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About Malayan Peacock Pheasant (Click-Readmore)

The Malayan Peacock Pheasant

Scientific name: Polyplectron malacense
Higher classification: Peacock-pheasant
Phylum: Chordata
Order: Land fowl
Rank: Species


It is one of the shortest-tailed peacock-pheasants. Adult males are about 50 cm long, about half of which is made up by the tail. Their tarsus measures approximately 6.5 cm, and their wings are 20–21 cm long; they weigh from over 600 to nearly 700 g. Their plumage is generally pale brown with small black spots and bands all over, creating the "salt-and-pepper" effect found in most peacock-pheasants. It has iridescent blue-green eyespots with a buff border on its upper wings, back, a white throat running down to the centre of the breast, and a loose, pointed and upturned dark blue-green crest on its forehead. A bare facial skin surrounds the eyes with their bluish-white iris. The bill and legs are blackish. The female is slightly smaller than the male, with a noticeably shorter tail.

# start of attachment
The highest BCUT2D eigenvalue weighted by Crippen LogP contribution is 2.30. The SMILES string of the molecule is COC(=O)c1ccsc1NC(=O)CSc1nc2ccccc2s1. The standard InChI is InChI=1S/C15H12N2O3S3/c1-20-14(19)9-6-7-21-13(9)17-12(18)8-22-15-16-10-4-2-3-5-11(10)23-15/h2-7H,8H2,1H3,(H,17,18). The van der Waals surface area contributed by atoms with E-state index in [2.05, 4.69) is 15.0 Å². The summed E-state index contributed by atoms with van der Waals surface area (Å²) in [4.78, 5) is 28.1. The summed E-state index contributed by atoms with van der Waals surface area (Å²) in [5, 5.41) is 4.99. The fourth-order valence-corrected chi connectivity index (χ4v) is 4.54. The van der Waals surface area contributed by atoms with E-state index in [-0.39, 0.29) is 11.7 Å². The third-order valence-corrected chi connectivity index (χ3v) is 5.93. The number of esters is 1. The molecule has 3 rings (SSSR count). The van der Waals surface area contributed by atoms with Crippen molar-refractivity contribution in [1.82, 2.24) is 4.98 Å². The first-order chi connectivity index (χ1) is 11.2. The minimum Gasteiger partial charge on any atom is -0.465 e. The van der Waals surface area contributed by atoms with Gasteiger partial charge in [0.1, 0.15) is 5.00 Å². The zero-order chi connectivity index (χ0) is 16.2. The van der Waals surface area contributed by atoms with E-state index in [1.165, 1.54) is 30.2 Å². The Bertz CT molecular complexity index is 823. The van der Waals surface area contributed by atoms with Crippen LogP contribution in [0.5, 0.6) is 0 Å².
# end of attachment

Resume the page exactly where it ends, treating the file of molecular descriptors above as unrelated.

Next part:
Distribution and habitat

A shy and elusive bird, the Malayan peacock-pheasant is endemic to lowland forests of the Malay Peninsula from the Isthmus of Kra region, Thailand southwards.


Recorded food items include insects such as Diptera, Orthoptera and Hymenoptera (e.g. carpenter ants), molluscs, isopods Camponotus,  fruits and seeds of Annonaceae, Fabaceae and Fagaceae (e.g. stone oaks, Lithocarpus).


Breeding activity may occur essentially all year around as in many lowland rainforest birds. The Malayan Peacock-Pheasant is unusual in laying just one, very large egg in comparison to its size, which is then incubated for 22 – 23 days. The nest is somewhat vestigial, consisting of twigs and large leaves scraped together on low-lying firm ground, be it on a termite mound a short distance above the forest floor, or the forest floor itself.